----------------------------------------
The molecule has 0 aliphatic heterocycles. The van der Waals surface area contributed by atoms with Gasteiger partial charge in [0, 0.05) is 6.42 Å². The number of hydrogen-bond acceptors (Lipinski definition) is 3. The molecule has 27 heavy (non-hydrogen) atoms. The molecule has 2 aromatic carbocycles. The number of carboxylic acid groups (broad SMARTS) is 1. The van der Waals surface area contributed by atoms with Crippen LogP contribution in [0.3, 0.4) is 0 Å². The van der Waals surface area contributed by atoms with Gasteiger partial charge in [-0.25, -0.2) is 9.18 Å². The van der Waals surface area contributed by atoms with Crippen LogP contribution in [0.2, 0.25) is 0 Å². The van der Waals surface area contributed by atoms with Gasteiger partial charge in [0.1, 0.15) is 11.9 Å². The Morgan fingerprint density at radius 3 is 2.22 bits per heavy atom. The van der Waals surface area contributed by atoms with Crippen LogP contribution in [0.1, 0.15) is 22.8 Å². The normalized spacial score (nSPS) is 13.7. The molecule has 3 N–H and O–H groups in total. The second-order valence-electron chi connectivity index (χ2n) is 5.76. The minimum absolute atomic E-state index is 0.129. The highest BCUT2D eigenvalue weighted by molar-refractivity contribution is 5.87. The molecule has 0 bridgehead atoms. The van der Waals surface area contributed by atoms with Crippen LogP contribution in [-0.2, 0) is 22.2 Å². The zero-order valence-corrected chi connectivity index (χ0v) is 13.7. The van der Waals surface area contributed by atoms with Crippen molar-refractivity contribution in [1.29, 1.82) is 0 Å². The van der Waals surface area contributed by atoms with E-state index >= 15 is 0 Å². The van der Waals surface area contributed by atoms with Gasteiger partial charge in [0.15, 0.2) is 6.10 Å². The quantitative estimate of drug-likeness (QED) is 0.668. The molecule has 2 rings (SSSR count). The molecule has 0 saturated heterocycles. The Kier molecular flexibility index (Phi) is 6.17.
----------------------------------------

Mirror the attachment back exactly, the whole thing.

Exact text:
The molecule has 0 aliphatic heterocycles. The van der Waals surface area contributed by atoms with Gasteiger partial charge in [0, 0.05) is 6.42 Å². The number of hydrogen-bond acceptors (Lipinski definition) is 3. The molecule has 27 heavy (non-hydrogen) atoms. The molecule has 2 aromatic carbocycles. The number of carboxylic acid groups (broad SMARTS) is 1. The van der Waals surface area contributed by atoms with Crippen LogP contribution in [0.3, 0.4) is 0 Å². The van der Waals surface area contributed by atoms with Gasteiger partial charge in [-0.25, -0.2) is 9.18 Å². The van der Waals surface area contributed by atoms with Crippen LogP contribution in [0.2, 0.25) is 0 Å². The van der Waals surface area contributed by atoms with Gasteiger partial charge in [0.1, 0.15) is 11.9 Å². The Morgan fingerprint density at radius 3 is 2.22 bits per heavy atom. The van der Waals surface area contributed by atoms with Crippen LogP contribution in [0.1, 0.15) is 22.8 Å². The normalized spacial score (nSPS) is 13.7. The molecule has 3 N–H and O–H groups in total. The second-order valence-electron chi connectivity index (χ2n) is 5.76. The minimum absolute atomic E-state index is 0.129. The highest BCUT2D eigenvalue weighted by molar-refractivity contribution is 5.87. The molecule has 0 bridgehead atoms. The van der Waals surface area contributed by atoms with Crippen LogP contribution in [-0.2, 0) is 22.2 Å². The zero-order valence-corrected chi connectivity index (χ0v) is 13.7. The van der Waals surface area contributed by atoms with Crippen molar-refractivity contribution in [1.29, 1.82) is 0 Å². The van der Waals surface area contributed by atoms with E-state index >= 15 is 0 Å². The van der Waals surface area contributed by atoms with Gasteiger partial charge in [0.15, 0.2) is 6.10 Å². The quantitative estimate of drug-likeness (QED) is 0.668. The molecule has 2 rings (SSSR count). The molecule has 0 saturated heterocycles. The Kier molecular flexibility index (Phi) is 6.17.